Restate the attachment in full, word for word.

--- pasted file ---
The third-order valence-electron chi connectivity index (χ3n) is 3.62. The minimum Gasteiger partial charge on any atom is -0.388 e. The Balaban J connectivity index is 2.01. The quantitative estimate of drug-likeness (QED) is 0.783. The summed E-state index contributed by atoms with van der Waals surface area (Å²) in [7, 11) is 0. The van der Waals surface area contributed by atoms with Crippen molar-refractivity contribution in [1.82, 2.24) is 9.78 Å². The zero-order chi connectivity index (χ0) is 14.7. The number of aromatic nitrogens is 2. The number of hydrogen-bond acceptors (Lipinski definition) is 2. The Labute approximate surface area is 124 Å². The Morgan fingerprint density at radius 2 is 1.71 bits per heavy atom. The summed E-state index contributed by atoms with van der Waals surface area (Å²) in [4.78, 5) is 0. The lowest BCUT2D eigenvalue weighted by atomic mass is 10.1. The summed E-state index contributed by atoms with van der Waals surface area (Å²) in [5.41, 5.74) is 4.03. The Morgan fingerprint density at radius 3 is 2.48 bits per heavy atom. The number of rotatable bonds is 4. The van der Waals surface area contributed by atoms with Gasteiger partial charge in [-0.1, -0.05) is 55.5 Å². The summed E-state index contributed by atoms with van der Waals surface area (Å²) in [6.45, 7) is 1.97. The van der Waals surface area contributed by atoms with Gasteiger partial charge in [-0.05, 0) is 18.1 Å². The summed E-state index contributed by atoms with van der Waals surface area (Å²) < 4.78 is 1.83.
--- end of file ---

The third-order valence-electron chi connectivity index (χ3n) is 3.62. The minimum Gasteiger partial charge on any atom is -0.388 e. The Balaban J connectivity index is 2.01. The quantitative estimate of drug-likeness (QED) is 0.783. The summed E-state index contributed by atoms with van der Waals surface area (Å²) in [7, 11) is 0. The van der Waals surface area contributed by atoms with Crippen molar-refractivity contribution in [1.82, 2.24) is 9.78 Å². The zero-order chi connectivity index (χ0) is 14.7. The number of aromatic nitrogens is 2. The number of hydrogen-bond acceptors (Lipinski definition) is 2. The Labute approximate surface area is 124 Å². The Morgan fingerprint density at radius 2 is 1.71 bits per heavy atom. The summed E-state index contributed by atoms with van der Waals surface area (Å²) in [4.78, 5) is 0. The lowest BCUT2D eigenvalue weighted by atomic mass is 10.1. The summed E-state index contributed by atoms with van der Waals surface area (Å²) in [5.41, 5.74) is 4.03. The Morgan fingerprint density at radius 3 is 2.48 bits per heavy atom. The number of rotatable bonds is 4. The van der Waals surface area contributed by atoms with Gasteiger partial charge in [-0.1, -0.05) is 55.5 Å². The summed E-state index contributed by atoms with van der Waals surface area (Å²) in [6.45, 7) is 1.97. The van der Waals surface area contributed by atoms with Gasteiger partial charge in [-0.05, 0) is 18.1 Å². The summed E-state index contributed by atoms with van der Waals surface area (Å²) < 4.78 is 1.83.